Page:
Social Mobility stagnates, with those from poorer backgrounds having life-long disadvantage

The report out yesterday from the Social Mobility Commission deserves a closer look. It says that inequality is entrenched from birth.

Lib Dems have argued for years about equality of opportunity – that some are born into families which provide many more opportunities and better life outcomes, a great many others are born into families stuck in a cycle of poverty, low pay and diminished life chances.

When I read Sir Anthony Atkinson’s book several years ago, Inequality, these points were made and the revered economist gave ideas as to how he thought they could be tackled.

But year in, year out, the rich are getting richer and the poor poorer. The State of the Nation Report 2019 says that “urgent action needs to be taken to help close the privilege gap.”

Being born privileged means you are likely to remain priviledged, whilst being born disavantaged means you may have to overcome barriers to improve you and your children’s social mobility.

Their report says social mobility has stagnated over the last four years and something needs to be done about it. As this is a Government commission, I hope the Government is listening and does take immediate action. Austerity has gone on long enough and the effect is not only immediate but long-term.

Closure of childrens’ centres, cuts in school funding, and overstretched and underfunded Further Education institutions are all listed as factors. The report highlights the difficulty of young people from poorer backgrounds accessing degree apprenticeships and the increased likelihood that they begin working life on low wages. The report calls on Government to lead by example and pay the voluntary living wage to all its staff and contractors.

The report is worth a full read, I can only extract points that resonated with me here. Two key findings stood out to me. Firstly, that only 21% of people living with disability from working class backgrounds enter the highest-paid occupations. The ‘Double Disadvantage’ of class and disability limits life prospects. Secondly, this double-disadvantage also applies to women: “even within professional jobs, women from working class backgrounds are paid 35 per cent less than men from more affluent backgrounds.”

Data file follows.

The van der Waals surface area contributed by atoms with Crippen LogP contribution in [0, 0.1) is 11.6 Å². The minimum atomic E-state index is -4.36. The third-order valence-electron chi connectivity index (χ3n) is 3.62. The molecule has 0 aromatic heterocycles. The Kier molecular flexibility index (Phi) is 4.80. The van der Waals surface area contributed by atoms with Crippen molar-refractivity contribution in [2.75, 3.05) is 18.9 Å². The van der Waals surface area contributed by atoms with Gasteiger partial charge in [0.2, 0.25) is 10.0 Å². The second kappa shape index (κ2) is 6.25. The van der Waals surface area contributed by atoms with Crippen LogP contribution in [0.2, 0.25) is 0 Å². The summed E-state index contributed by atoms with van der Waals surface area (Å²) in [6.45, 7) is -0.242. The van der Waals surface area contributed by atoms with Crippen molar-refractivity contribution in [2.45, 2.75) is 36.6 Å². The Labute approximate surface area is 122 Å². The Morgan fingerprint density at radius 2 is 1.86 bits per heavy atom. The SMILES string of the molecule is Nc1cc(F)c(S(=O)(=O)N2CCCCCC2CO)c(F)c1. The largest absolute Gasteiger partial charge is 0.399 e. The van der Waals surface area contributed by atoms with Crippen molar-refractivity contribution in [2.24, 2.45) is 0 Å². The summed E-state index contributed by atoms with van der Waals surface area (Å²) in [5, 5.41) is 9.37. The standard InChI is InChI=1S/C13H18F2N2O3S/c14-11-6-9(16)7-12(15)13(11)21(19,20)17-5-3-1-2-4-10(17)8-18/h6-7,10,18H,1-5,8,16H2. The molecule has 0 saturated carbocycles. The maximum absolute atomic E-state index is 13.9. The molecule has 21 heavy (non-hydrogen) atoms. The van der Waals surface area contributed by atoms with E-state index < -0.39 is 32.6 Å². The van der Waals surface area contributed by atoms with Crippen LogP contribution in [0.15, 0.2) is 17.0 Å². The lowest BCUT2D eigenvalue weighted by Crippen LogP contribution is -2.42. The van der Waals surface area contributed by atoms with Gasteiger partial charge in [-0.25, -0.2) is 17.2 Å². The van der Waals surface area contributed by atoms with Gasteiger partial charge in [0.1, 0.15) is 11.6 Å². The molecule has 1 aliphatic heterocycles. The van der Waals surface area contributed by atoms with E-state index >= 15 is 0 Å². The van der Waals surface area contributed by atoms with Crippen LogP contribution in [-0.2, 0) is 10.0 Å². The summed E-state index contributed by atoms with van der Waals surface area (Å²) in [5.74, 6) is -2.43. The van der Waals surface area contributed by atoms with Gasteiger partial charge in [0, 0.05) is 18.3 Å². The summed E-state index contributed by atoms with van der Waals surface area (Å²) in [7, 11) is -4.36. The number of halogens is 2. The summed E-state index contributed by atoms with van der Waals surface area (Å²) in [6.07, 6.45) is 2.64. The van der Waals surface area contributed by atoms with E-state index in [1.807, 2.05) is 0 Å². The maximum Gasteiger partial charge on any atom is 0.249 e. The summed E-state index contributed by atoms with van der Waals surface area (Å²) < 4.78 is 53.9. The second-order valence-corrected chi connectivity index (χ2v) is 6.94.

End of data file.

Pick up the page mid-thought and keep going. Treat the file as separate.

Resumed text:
These double-disadvantages worry me – if we are working towards a more equal society, that work needs to be a multi-layered approach of tackling all kinds of inequality in a joined-up way. Just tackling income inequality and ignoring other factors would only solve part of the problem. Having a broader approach which combines factors such as disability, ethnicity and gender with economic social mobility improvements is needed.

Some suggestions from the report include:

  • Extending the eligibility of the 30-hours free child care offer by lowering the lower income limit of eligibility
  • Introducing a Student Premium for young people aged 16-19 that models the Pupil Premium in schools
  • Implementing the Opportunity Areas scheme from the Department for Education, which would provide investment in skills, jobs and infrastructure in areas of low social mobility and low pay
  • The Government should equalise adult education funding across FE, degree apprenticeships and universities.

I’m proud Lib Dems have a great track-record in leading here, having introduced the Pupil Premium, fought the gender-pay gap, increased the availability of apprenticeships and championed equality of opportunity amongst many other policies. There is just so much more to do. The fight for all types of equality goes on.


* Kirsten Johnson was the PPC for Oxford East in the 2017 General Election. She is a pianist and composer at

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  • David Evans 1st May '19 - 4:32pm

    David, just accept it. All Lib Dems are very proud what of what we believe in at the detailed micro level – pupil premium, apprenticeships etc. and we can all add our bit to that list. The problem is that too many can’t accept that what our leaders allowed to happen at the macro level once they got in power totally undermined the good bits. 🙁